Remark 14. Lemma 4 easily implies that where .
Remark 15. It is easy to see that the -capacity is an outer capacity, which means that
The -capacity is not generally subadditive, but for most purposes, it suffices that it satisfies inequality (37) below.
Lemma 16. Let and let be the constant from (14). Thenwhenever , .
Proof. Let . We may assume that . There are functions with such that By Lemma 5, and . Henceand the claim follows by letting .
A function is quasicontinuous if for every , there exists a set such that and the restriction of to is continuous. By Remark 15, the set can be chosen to be open.
The following lemma follows from a result of Kilpeläinen .
Lemma 17. Suppose that and are quasicontinuous. If almost everywhere in an open set , then quasieverywhere in .
Lemma 18. Suppose that has absolutely continuous quasinorm. Then, for every , there exists quasicontinuous such that almost everywhere.
Proof. Suppose first that . By Lemma 7, there are continuous functions converging to in such that for every . Moreover, by [36, Lemma 3.3], we may assume that pointwise almost everywhere. Denote and . Then in for every . Hence converges pointwise in and the convergence is uniform in . By continuity, and so for every . Hence, by Lemma 16, which implies that . It follows that the function is quasicontinuous. Moreover, almost everywhere.
Suppose then that . Let . For , let be a Lipschitz function of bounded support such that in . Then, by Lemma 6, . By the first part of the proof, there exists quasicontinuous such that almost everywhere. Since almost everywhere in , Lemma 17 implies that there exists with such that in . It follows that the limit exists in , where, by Lemma 16, is of -capacity zero. Define . Then, clearly almost everywhere. Let . For every , there exists with such that is continuous. It follows that is continuous and, by Lemma 16, .
The following lemma gives a useful characterization of the capacity in terms of quasicontinuous functions. The proof of the lemma is essentially same as the proof of [37, Theorem 3.4]. For , denote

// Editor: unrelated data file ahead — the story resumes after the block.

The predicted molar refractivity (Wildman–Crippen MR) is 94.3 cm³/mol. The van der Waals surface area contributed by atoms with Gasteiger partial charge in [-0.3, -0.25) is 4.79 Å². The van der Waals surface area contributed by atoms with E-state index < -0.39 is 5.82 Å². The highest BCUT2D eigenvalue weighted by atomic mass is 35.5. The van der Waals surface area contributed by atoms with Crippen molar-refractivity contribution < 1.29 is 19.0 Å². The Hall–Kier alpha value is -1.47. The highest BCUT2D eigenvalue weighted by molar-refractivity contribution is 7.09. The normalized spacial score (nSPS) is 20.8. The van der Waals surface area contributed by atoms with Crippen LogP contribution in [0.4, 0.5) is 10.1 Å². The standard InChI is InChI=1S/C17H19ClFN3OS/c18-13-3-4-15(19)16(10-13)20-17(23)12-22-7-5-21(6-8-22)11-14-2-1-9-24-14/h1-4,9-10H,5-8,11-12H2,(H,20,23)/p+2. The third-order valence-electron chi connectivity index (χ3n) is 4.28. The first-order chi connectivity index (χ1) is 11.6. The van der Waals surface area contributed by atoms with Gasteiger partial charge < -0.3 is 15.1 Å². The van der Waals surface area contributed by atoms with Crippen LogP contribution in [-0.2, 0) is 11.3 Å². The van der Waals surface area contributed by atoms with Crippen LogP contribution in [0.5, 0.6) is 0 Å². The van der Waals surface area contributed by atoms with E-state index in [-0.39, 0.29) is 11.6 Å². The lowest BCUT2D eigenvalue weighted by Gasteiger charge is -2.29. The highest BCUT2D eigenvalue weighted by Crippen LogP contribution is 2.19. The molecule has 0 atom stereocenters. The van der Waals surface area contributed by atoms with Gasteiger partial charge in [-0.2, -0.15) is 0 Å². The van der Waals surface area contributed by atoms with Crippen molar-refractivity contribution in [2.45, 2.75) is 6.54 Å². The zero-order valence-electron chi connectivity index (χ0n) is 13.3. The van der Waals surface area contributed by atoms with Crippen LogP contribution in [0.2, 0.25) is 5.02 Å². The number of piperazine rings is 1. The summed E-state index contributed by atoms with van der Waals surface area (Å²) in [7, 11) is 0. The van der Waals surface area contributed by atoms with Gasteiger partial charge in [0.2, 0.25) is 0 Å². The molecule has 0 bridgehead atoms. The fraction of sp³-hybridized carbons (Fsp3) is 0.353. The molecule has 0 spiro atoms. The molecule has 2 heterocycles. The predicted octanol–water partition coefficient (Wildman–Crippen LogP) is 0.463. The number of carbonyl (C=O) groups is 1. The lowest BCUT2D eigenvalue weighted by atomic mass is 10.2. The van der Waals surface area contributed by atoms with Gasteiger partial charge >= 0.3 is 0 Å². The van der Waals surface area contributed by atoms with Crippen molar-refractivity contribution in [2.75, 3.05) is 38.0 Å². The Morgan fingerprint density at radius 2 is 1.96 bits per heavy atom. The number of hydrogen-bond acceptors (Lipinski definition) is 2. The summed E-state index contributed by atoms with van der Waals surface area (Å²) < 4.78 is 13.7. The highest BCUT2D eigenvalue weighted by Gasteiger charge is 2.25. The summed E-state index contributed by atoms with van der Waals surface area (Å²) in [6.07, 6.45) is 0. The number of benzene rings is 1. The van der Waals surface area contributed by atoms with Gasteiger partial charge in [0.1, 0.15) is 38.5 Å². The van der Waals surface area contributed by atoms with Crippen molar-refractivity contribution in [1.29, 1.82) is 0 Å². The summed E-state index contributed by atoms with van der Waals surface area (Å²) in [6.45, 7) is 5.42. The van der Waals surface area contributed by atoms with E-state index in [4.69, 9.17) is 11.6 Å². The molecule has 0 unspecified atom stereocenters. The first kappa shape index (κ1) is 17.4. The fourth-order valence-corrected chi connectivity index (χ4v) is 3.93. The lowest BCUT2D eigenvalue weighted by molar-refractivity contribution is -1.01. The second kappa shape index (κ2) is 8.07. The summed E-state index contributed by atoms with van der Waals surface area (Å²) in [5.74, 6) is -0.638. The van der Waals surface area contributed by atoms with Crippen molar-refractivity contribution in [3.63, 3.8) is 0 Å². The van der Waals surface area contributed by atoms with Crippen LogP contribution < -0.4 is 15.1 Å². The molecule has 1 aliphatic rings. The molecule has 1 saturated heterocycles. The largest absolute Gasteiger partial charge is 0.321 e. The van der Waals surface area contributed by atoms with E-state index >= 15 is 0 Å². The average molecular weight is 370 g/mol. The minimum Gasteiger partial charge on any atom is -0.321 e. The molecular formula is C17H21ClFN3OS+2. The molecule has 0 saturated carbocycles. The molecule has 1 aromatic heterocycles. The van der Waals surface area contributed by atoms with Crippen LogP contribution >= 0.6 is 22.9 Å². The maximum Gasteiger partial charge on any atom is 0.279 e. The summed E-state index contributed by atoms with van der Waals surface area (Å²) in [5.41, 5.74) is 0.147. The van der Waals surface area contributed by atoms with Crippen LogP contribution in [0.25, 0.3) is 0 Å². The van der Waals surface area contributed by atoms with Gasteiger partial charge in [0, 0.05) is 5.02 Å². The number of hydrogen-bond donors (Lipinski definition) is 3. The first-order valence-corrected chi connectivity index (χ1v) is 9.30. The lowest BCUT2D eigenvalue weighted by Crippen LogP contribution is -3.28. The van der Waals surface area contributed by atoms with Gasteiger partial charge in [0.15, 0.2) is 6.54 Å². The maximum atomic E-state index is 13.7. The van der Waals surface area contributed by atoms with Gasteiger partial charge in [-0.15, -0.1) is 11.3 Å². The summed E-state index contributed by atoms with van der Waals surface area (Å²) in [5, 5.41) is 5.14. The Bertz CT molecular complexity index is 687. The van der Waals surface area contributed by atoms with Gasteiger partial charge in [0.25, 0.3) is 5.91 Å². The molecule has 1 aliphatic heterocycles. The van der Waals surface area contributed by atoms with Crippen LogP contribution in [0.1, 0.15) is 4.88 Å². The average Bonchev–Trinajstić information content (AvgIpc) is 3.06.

Lemma 19. Suppose that has absolutely continuous quasinorm. Then for every .
Proof. To prove the first inequality, let and let be a quasicontinuous representative of . Since in some open set containing and almost everywhere, it follows that almost everywhere in . Since is quasicontinuous, the equality actually holds quasieverywhere in . Hence quasieverywhere in , which implies that .
For the second inequality, let . By truncation, we may assume that . Fix , and choose an open set with so that on and that is continuous in . By continuity, there is an open set such that Clearly, . Choose such that and that . Define . Then on which is an open neighbourhood of . Hence and so Since and are arbitrary, the desired inequality follows.
4. Generalized Lebesgue Points
Lemma 20. Let , , and . Let and . Then there exists a constant such that is an -gradient of .
Proof. Let . By the definition of the discrete -median convolution and by the properties of the functions , By Lemma 6, function is an -gradient of function for each .
Let , where is the exceptional set for (15). Using Lemma 8 and the facts that and , we obtainSince for almost every and since the balls have bounded overlap, it follows that for every . Consequently, by Lemma 5, as desired.
Theorem 21. Suppose that the assumptions of Theorem 1 are in force. Then, for every ball and for every , there exists a constant such that for every and .
Proof. Since when , it suffices to prove the claim for . Let and let be a Lipschitz function such that in and outside . Then in and soBy (30) and (6), and, by Lemmas 20 and 6 and (6),Hence, . Since is lower semicontinuous, . Thus, and the claim follows.
Lemma 22. Suppose that has absolutely continuous quasinorm and that is a ball such that, for every and ,whenever . Then, for every quasicontinuous , quasievery point in is a generalized Lebesgue point of .